Dell announces 100 new R&D jobs at Limerick campus
Recruitment to begin straight away for highly skilled roles
Dell is to create 100 research and development jobs at its Limerick campus. Photo: Alan Betson/The Irish Times
Dell is to create 100 research and development jobs at its Limerick campus.
The company, which employs around 900 people at the facility in Raheen, is pitching Ireland as a central development hub for Dell’s Innovation Technology team.
The new jobs are part of the company’s ongoing investment in digital innovation throughout its global operation.
Aongus Hegarty, Dell’s EMEA president, said it was a testament to the highly skilled talent available in Ireland that the company was continuing to invest in the region, and it underscored Dell’s commitment to its operations in Ireland.
“Over the last four or five years, [LIMERICK]is at the centre of the transformation of the company,” Mr Hegarty said. “This is just one more milestone in the broadening and development of Dell’s business globally.”
Recruitment for the roles, which are primarily highly skilled engineering jobs, will begin immediately.
In October, Dell said it would create 60 jobs at its research and development centre in Dublin, as part of the transformation of Dell’s online platform. The new team in Limerick will work closely with the Dublin-based R&D staff, based in Cherrywood, and global IT teams.
“We’re really happy to see the talent pool we got from the 60 jobs and augmented the talent we already had,” said Dell’s chief information officer Paul Walsh.
“Limerick is core to our strategy. This is the next phase of our investment. They will be driving the vision of Dell, end to end. This is an important part of our longer term strategy.”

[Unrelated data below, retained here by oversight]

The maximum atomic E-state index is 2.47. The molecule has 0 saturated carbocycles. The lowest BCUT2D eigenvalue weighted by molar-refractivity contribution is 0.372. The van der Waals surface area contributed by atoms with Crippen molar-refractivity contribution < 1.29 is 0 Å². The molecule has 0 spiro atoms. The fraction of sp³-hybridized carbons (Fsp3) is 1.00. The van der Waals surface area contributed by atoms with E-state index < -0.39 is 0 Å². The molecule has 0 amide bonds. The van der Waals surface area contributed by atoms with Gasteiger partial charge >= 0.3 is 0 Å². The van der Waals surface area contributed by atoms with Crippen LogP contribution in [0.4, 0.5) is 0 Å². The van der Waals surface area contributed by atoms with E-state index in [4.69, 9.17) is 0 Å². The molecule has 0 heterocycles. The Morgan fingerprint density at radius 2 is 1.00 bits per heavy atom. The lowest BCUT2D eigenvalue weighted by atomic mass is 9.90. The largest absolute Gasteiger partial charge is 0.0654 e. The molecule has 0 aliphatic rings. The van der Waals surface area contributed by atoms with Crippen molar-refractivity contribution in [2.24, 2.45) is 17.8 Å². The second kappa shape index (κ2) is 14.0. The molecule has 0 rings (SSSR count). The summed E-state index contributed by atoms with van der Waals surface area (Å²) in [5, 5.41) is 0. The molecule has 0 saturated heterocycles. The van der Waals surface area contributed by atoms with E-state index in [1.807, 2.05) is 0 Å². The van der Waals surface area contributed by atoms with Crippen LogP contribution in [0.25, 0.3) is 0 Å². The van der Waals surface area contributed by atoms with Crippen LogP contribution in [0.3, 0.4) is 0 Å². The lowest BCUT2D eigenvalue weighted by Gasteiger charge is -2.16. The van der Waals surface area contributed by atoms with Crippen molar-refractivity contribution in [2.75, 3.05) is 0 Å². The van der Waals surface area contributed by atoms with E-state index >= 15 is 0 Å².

The announcement was welcomed by Minister for Finance, Michael Noonan, who said it was great news for the area and demonstrated Dell’s commitment to Ireland.
“The attitude in Limerick now is let’s get together and see how we can do this, the mindset has changed dramatically and that’s why things are improving at such a pace,” he said.
Mr Noonan said people often forgot the contribution Dell made to the area, particularly following the closure of the manufacturing facility in Limerick in 2009. That caused the loss of around 2,000 jobs, and was a “disaster” for the area, he said.
However, the company has built it staff numbers again, adding high-end jobs in recent years.
“The jobs have gone up the food chain and they tend to be higher quality jobs than the assembly jobs that were there previously,” Mr Noonan said.
“Limerick now is succeeding in clustering - clustering in the IT sector andin the life science, and beginning to cluster in the financial services. We have a good story to tell.”
Minister of State at the Department of Jobs, Enterprise and Innovation Ged Nash described it as a “real vote of confidence” in Limerick and in Ireland’s economic recovery.
Dell has operations in Limerick Dublin and Cork, employing more than 2,300 people.